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4 Reasons to Refinance
After Divorce

Divorces are anything but simple. The process can be complicated, time consuming and emotional. But there are time-tested mortgage options for divorcing couples that may help both parties. These depend on factors such as the amount of equity in the home, how it was purchased and titled, and whether one person wants to keep the home. Regardless of the complexity, almost any situation can be remedied.

1. Remove a spouse from the mortgage
To remove a spouse from the mortgage, it’s usually necessary for the spouse remaining in the home to refinance to a new loan in their name only. And as long as both names are on the home loan, both parties continue to be financially responsible for the mortgage in the lender’s eyes. If the spouse who remains in the house fails to pay the loan and it goes into foreclosure, the other spouse is still a co-borrower and is equally liable.

2. Remove a spouse from title
Refinancing after divorce removes a spouse from the mortgage, but it does not automatically remove the ex-spouses name from the house title. When one spouse will retain ownership of the home after the divorce, the departing spouse typically signs a quitclaim deed to remove their name from the house title. This action transfers ownership over to one spouse.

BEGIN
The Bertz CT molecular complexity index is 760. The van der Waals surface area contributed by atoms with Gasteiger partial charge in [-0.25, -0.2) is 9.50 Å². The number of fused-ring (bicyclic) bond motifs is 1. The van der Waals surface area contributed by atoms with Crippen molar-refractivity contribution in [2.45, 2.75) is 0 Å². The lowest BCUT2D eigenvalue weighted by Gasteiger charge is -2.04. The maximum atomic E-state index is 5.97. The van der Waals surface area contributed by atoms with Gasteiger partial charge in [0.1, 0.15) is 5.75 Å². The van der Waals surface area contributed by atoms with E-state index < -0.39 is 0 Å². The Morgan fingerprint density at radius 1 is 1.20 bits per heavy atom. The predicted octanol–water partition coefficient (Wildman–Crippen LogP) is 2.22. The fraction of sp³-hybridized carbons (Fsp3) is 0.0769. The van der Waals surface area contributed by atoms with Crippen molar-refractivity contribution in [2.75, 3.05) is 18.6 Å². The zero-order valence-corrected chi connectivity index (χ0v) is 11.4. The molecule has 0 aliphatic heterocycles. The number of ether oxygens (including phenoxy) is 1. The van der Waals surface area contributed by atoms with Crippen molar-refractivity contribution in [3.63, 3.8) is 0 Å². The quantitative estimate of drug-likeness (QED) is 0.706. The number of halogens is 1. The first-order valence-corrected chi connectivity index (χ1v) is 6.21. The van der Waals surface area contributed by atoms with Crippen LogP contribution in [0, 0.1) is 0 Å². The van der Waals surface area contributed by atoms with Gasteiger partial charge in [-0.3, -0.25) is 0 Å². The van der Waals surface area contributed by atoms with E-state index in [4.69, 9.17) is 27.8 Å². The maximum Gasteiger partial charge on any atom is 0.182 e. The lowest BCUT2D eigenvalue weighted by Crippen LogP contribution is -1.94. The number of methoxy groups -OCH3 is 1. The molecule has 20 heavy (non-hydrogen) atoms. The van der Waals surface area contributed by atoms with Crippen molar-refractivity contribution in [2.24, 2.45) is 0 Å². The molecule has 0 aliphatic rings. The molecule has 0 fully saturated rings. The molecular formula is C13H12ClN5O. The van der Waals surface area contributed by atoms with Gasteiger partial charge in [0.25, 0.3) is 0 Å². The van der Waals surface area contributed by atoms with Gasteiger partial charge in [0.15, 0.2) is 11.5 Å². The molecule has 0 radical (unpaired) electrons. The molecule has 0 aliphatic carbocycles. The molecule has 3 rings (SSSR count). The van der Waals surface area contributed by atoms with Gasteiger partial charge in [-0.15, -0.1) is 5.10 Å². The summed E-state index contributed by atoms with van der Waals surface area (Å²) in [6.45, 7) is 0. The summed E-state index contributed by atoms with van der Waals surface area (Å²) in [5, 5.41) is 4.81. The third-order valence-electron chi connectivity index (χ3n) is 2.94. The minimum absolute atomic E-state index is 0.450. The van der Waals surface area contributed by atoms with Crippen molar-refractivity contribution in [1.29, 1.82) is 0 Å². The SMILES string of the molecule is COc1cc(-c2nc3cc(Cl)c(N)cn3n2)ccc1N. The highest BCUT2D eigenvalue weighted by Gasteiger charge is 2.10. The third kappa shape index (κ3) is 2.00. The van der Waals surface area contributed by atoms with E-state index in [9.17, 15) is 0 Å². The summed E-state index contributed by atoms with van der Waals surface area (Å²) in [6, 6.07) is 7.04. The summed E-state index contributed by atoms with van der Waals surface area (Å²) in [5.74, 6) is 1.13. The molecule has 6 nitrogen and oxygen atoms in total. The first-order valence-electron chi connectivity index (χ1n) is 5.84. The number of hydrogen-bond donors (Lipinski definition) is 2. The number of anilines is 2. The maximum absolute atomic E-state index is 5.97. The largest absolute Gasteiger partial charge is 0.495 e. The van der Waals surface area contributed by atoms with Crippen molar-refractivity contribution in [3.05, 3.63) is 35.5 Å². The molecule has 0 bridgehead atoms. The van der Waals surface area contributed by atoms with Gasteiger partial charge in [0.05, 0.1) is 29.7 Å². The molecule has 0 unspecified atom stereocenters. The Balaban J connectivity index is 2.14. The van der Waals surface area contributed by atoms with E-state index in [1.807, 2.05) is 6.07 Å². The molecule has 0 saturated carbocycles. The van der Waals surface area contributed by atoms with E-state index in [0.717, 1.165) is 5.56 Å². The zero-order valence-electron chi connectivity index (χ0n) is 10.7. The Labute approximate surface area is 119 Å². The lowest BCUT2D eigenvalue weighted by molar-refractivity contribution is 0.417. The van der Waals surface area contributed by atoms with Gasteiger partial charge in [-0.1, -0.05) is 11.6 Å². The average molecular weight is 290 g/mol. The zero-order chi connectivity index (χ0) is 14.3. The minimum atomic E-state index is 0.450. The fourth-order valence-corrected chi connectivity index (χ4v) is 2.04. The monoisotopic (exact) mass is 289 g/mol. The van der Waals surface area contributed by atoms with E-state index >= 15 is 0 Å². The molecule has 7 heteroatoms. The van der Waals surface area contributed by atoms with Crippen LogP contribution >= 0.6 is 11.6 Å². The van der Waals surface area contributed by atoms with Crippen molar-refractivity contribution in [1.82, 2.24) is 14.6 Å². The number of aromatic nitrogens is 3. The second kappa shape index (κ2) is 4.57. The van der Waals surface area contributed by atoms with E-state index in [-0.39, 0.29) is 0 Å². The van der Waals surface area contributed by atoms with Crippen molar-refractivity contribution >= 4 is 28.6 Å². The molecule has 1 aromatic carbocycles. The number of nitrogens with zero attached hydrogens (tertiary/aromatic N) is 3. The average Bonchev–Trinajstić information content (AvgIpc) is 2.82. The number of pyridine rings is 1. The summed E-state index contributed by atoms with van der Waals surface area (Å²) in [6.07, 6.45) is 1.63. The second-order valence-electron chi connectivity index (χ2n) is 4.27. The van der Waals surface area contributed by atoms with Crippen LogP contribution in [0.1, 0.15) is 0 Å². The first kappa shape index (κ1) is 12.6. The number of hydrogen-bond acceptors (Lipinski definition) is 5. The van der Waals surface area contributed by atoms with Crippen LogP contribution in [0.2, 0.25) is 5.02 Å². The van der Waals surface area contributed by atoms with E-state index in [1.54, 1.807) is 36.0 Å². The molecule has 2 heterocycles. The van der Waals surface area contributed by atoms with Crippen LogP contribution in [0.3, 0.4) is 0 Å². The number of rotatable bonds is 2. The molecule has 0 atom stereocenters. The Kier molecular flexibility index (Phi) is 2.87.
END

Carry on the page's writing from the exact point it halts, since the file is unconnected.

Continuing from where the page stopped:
3. Access home equity
Refinancing after divorce can provide access to home equity for reasons other than buying out a spouse. For example, the spouse remaining in the home may refinance to supplement income, pay for home improvements, pay down other debt or fund a large purchase.

4. Buy out a spouse
Refinancing the home is one way to approach a divorce house buyout. If you’re trying to get equity out of the home to pay out the other spouse’s share of the house, a cash-out refinance can be the best course of action. This can often be more advantageous than unplugging retirement funds or tapping into other assets.

A person signing papers with a wedding ring on top of it.